You’re on your computer all day long… including right now. May as well put it to work (beyond your workload) and help you burn off another load (that which resides on your backside). Here are 3 social media forms that can help motivate you to move. Opt for low-impact exercises like yoga and good old fashioned running for the ultimate  workout.

1. Facebook

It has become a space where millions exchange ideas, offer tips, and give insight into their lives in a safe, non-invasive way. When it comes to motivating you to work out, Facebook is a great way to never feel alone, no matter what fitness or diet hardship is sapping your exercise enthusiasm. And for you yogis out there, as you know, yoga is just about the greenest exercise out there (especially if you use an eco mat, or none at all), and Facebook is full of yoga motivating pages like this one: Yoga Journal Pose of the Day, delivering three yoga poses to your inbox daily based on your experience level and interests.

2. Twitter

Motivational tips and mantras are easily expressed and accessed on Twitter. Similar to Facebook, but in smaller doses, the little blips of information can provide you with the perfect ounce size insight or push to help you continue to plow ahead with your fitness lifestyle. It’s a place where anonymous people share their own triumphs and struggles, reassuring you that you’re not alone, whatever you’re going through, someone else has too. It’s also a great tool for you to update your short terms goals and report on your ups and downs, knowing that someone out there is listening and supporting your success. When it comes to yoga, pretty much every studio has updates but men love the tips from Men With Yoga Mats, and we love the tweets about the streaming yoga classes from Yoga Glo in Santa Monica where you can choose to go in and move in person, or move along from anywhere through the streaming classes online. Talk about techno yoga!

3. Youtube

Yes, YouTube is a great place for passive entertainment. But it’s also a place where everyday people post video blogs about their own personal fitness struggles, in addition to self-made exercise videos showcasing what worked for them. The videos are raw, but they are also real. They expose a very human side, one where barriers are broken down and honesty is paramount because for some reason people seem to feel that they can express their true selves on camera, and you get to benefit from it.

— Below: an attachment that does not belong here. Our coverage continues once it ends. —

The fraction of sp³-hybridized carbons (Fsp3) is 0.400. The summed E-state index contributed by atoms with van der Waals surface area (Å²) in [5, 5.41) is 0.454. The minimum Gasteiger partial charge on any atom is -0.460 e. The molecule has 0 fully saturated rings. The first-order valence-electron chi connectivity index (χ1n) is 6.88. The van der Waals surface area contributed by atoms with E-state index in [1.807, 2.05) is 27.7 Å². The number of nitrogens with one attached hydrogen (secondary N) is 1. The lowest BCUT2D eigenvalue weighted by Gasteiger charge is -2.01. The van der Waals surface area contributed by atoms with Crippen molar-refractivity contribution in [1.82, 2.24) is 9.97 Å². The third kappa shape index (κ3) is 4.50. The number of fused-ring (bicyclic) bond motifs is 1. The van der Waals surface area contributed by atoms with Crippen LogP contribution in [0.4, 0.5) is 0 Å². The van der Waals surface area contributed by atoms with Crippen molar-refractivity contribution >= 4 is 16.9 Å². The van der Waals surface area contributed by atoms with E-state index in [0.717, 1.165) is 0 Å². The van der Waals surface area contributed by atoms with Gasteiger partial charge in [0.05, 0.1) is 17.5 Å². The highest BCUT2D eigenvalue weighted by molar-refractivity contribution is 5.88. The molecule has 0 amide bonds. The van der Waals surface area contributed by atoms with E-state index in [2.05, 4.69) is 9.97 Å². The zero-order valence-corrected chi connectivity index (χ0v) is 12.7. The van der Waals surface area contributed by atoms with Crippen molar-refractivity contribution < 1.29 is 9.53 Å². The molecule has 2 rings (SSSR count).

What inspires you?

Hello beautiful!
I started this blog for my BU492k social media course but the topic I chose is something I am truly passionate about.
What inspires you to workout and be fit? What mediums do you use to motivate yourself?
I personally love Pinterest and blogs because they have a variety of motivational quotes/photos/workouts and meal options!
– Emily

The Power of Social Media

Social media has an infinite amount of information. Participating in Twitter chats and joining niche groups on Facebook gives you access to like minded people. Updates from other runners can inspire you to push harder, and links to races can inform you of events you may never have known about. Blogs allow you to post about your personal experiences and read about people that are interested in similar activities as you are. After all, you wouldn’t follow them if they didn’t, right? These people, their information and experiences, make you want to be your very best. To do your very best. They make you want to participate. And for some, deciding to participate in any type of fitness activity is challenge #1.

Social media can distort your image of what is healthy. It’s so easy to compare. It’s so easy to look in the mirror and tell yourself that you aren’t good enough, or to look in a magazine and decide you’ll never be that pretty or that skinny. Images traveling throughout social media can do that to you, too. Instagram, as we’ve discussed already, puts an endless stream of ab shots, flexed muscles and plank times right in your face for self-comparison. And consequently, self-criticism. Whenever you engage in social media environments, remind yourself: THESE PEOPLE ARE NOT ME. It’s okay if I don’t match them perfectly. Be sure to follow only those that really, truly tell you an awesome story…good abs or not.

Social media links to tools and technology that make it easy to keep track of your health and fitness. From MapMyRun to MyFitnessPal and countless other options, you can connect yourself one step further to those that do as you do — or not! Keep yourself quiet on these platforms and use them to keep track of your own progression. They can be really great for that. But if you engage on a social level, the inspiration is yours for the taking.